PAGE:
Hamilton: Aborted long run in practice highlights back concerns for Baku F1 race

Lewis Hamilton has concerns about his back ahead of the Formula 1 Azerbaijan Grand Prix, and admits the issue also compromised his preparations for the race.

Hamilton: Aborted long run in practice highlights back concerns for Baku F1 race

Hamilton and Mercedes team-mate George Russell have experienced excessive porpoising and bottoming at the Baku street track, with the latter especially complaining it has affected his visibility for the cockpit at the end of the straight.

Hamilton acknowledged that he wasn't able to complete a planned long run on Friday, which meant that the team didn't get all the data it wanted.

He also noted that after overnight changes on the car on Saturday the porpoising had moved from the end of the main straight to the fast kinks at the beginning of it.

"Honestly, we had so much bottoming at the end of the straight yesterday that I couldn't finish my long run, my back was a real mess," Hamilton said, having qualified seventh,  two places behind Russell.

"Thank God for Angela [Cullen]. I've got Angela to give me physio every night, and acupuncture. I woke up with quite a bit of pain this morning.

"And now we don't have it as bad at the end of the straight, but it's through those corners. You're just trying to keep it out of the wall. So with heavy fuel hopefully it will be less tomorrow, but we are very slow on the straight.

"So I'm sure part of that is the bottoming, because it slows you down every time you touch the ground. But the others also have like a Monza wing I think here, so we have a lot of work to do."

Lewis Hamilton, Mercedes-AMG

Lewis Hamilton, Mercedes-AMG

Photo by: Steve Etherington / Motorsport Images

Hamilton indicated that just staying on the track was an even bigger concern than visibility.

"The visibility has been the same for us all year," he noted. "So definitely tough. For me, it was just keeping the thing out of the wall on the fast, high speed curves, but nothing we seem to do, like we changed so many different things, we just can't seem to [fix it].

"It's crazy, because in Barcelona, we didn't have any, and then everywhere else, we've had it. So it's a phenomenon that we just can't get our heads around."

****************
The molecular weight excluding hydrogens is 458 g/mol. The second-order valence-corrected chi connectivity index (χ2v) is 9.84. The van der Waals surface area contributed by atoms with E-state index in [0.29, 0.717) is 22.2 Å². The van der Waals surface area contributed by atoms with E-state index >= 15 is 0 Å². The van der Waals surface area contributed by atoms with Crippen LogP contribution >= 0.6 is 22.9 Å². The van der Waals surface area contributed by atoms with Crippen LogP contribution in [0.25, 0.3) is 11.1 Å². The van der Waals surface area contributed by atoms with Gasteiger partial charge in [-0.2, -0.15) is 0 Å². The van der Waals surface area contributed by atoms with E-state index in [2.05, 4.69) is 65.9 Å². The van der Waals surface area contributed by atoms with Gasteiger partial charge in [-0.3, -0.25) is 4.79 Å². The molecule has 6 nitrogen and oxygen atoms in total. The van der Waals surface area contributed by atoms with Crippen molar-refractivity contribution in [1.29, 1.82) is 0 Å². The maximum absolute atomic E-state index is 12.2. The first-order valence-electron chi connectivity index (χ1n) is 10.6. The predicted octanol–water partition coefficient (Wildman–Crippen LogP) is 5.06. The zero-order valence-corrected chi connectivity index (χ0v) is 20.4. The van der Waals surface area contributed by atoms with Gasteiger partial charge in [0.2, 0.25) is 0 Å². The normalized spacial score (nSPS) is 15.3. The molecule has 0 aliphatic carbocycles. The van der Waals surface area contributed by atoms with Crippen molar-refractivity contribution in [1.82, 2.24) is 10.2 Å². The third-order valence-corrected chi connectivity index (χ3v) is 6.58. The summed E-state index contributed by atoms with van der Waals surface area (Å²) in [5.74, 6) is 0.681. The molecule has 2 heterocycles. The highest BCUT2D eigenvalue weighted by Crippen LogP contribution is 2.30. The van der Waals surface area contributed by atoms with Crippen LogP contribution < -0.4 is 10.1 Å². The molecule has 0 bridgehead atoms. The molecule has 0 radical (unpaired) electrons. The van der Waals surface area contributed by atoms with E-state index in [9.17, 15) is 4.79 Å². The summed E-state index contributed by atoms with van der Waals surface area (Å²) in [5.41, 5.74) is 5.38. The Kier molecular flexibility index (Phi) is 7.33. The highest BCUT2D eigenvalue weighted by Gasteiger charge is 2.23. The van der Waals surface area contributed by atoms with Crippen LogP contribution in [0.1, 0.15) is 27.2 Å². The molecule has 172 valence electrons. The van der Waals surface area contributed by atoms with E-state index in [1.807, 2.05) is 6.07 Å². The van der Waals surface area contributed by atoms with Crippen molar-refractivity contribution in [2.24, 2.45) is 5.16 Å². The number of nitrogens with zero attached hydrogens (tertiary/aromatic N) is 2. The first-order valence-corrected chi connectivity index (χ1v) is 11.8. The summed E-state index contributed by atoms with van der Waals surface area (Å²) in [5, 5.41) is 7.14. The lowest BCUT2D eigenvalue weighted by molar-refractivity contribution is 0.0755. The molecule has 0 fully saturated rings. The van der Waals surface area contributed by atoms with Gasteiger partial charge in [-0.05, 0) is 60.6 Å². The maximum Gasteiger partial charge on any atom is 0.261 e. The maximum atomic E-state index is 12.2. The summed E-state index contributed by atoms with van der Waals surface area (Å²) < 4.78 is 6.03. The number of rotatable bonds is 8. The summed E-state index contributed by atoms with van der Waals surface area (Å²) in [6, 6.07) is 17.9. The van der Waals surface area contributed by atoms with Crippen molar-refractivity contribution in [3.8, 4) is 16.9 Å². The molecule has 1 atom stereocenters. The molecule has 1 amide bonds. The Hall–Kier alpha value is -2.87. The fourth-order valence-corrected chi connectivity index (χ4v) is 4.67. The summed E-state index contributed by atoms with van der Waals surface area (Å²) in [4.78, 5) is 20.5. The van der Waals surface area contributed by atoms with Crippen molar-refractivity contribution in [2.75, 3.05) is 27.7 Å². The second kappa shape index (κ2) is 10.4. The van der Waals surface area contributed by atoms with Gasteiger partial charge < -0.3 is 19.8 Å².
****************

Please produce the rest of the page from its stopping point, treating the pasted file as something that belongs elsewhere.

Hamilton agreed with the push from some drivers for the FIA to look into ways of reducing porpoising, which was discussed in Friday evening's briefing.

"I think it can be a safety issue, as I said, like today it's bottoming through corners where you're doing 180 miles an hour, big, big bottoming, and there's not really a lot that we can do to stop it.

"And we can't have this for four years of this car. So I think that they do need to work on it, which I think all the drivers spoke about."

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Hamilton insisted that his team is still working hard on the issue.

"I miss already Barcelona, just driving down the straight and there's no problem," he said. "When I go and talk to some of the other drivers like Valtteri [Bottas], have you got any bouncing? No. Wow. Can you imagine how nice that will be? We'll get there eventually.

"I mean, it is what it is, we accept the reality with which we're presented. There's nothing I can do. And literally I was here to 1.30am last night, all the mechanics and all the engineers had left obviously [due to the curfew]. I'm here studying, I'm doing everything I can, I'm working with the guys back at the factory.

"I was at the factory two days on the sim, I'm giving everything I can, there's not much more I can do. Today I lost over a tenth just on the straight line just because of the bottoming compared to George. So yeah, it is what it is. We keep working."

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